This November 8th, 2016 I marched to the polls exuberantly. It was my 18 year old daughter’s first time voting and we were so excited to have a woman on the presidential ballot. We stood in a long line with our neighbors, everybody dressed in suffragette white and purple, taking selfies and chatting as if it were a party. I was thrilled that this was her first voting experience.

How much the mood in my neighborhood changed overnight! On November 9th, no matter your political affiliation, our country—indeed the entire world—was shocked by the election results.

Children are not exempt from these feelings. In fact, young children are particularly attuned to the emotive qualities in the adults around them. They may understand very little about the election and its powerful effect on the world but even the very young 3 year old Kofim children came to school on November 9th rattled. Many of the children seemed extra anxious or expressed increased dependence upon the teachers.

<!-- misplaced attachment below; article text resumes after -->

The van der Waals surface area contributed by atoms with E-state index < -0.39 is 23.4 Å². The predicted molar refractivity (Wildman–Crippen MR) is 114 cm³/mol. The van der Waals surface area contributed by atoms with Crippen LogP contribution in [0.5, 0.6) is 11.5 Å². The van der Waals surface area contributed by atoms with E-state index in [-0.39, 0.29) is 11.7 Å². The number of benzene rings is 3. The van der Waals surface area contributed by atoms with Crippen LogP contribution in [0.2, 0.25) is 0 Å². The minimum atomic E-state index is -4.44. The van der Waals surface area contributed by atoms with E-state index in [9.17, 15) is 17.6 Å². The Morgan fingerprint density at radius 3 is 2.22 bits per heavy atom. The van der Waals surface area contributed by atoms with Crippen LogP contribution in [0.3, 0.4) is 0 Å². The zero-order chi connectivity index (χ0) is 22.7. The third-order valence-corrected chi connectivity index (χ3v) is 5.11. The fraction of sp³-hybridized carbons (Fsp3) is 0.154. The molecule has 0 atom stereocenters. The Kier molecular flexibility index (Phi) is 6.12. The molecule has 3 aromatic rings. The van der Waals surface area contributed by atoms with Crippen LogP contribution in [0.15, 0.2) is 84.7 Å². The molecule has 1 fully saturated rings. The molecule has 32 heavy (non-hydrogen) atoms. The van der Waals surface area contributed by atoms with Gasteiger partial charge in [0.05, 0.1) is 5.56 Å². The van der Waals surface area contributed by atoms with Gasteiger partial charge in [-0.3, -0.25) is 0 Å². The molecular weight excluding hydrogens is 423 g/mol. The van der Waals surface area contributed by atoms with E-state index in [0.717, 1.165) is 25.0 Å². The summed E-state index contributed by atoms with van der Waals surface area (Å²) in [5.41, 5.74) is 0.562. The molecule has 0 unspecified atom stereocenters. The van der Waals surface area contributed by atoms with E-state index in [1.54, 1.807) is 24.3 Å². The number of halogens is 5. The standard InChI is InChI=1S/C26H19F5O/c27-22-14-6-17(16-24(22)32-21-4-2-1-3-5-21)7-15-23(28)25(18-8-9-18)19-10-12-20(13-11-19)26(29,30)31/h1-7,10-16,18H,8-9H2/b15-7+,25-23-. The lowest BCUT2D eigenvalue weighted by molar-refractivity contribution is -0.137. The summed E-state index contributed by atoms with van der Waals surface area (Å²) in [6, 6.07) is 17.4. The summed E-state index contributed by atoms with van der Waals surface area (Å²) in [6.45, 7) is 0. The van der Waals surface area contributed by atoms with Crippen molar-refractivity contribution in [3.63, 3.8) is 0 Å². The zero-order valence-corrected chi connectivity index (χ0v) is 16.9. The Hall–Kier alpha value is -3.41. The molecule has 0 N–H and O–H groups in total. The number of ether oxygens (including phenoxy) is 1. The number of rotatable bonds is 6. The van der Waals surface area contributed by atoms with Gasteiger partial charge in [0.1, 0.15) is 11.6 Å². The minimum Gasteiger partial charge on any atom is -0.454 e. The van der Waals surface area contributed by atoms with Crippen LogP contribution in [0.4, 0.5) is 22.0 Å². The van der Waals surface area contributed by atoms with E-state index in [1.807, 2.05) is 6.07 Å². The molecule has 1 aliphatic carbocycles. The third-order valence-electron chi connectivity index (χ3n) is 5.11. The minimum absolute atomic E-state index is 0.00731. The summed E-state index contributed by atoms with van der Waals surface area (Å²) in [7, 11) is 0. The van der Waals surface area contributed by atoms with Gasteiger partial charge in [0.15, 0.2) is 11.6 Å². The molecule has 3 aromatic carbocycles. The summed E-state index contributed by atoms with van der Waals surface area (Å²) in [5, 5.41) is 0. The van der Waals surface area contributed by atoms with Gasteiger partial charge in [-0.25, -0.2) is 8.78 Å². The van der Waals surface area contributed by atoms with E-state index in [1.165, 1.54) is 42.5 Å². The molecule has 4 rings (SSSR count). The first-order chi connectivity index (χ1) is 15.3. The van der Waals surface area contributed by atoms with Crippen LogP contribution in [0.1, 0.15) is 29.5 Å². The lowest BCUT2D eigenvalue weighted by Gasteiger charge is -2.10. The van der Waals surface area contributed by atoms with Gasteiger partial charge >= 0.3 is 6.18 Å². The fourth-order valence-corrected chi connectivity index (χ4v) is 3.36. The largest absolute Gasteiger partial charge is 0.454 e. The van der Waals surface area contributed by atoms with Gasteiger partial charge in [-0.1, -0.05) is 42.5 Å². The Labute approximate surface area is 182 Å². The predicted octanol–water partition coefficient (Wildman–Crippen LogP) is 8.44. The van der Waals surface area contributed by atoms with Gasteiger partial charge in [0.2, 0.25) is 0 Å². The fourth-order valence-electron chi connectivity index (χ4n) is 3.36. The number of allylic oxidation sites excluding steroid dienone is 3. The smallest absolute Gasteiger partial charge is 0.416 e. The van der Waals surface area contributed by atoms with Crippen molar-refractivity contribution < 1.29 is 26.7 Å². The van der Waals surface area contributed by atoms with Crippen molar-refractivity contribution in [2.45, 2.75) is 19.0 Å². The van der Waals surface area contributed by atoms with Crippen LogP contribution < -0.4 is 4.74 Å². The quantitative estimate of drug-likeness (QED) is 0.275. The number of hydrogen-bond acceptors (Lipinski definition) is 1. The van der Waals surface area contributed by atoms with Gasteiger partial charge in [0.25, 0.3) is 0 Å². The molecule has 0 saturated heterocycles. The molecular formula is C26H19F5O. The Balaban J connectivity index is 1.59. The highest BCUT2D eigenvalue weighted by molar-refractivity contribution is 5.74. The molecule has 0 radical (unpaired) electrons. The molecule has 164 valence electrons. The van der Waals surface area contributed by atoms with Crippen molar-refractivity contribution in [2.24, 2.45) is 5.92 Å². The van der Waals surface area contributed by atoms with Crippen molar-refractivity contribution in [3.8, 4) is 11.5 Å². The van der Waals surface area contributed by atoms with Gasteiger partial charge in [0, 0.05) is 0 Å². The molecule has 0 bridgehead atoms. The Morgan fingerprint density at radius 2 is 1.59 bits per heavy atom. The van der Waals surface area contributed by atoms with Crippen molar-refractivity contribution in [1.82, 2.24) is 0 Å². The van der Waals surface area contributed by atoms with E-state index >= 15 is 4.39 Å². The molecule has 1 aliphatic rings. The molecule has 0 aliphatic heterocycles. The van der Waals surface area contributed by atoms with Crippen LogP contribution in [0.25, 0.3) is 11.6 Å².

It is super important to remember our children when we ourselves are experiencing strong emotions. What do we do? How do we support our children when we ourselves are confused, anxious, and maybe even despairing? As with most things, I seek out Mr. Fred Rogers advice for consoling children. Here is his advice about helping children cope with death or tragedy:

It can be hard to know just what children do need at such times, but very often the same things that help us will help them, too— simple things, like hugging, talking, and having quiet times together. Inviting and including our children in our own traditional family ways of coping with grief is one of the best things we can do for our children and for ourselves. It’s easy to forget that children can be having some of the same feelings we’re having— sadness, loneliness, even anger and guilt. Knowing that those feelings are natural and normal for all of us can make it easier to share them with each other.

It is also important to remember that there is work to be done. We must sort out our feelings about this election, grieve if we have to, but then we must get back to work. As parents and teachers it is our task to participate in shaping a better world for our children and to teach them the skills they need to engage in the challenges that they will face. The most essential skill we must teach them is to be compassionate and emotionally intelligent. It is time for this work to begin.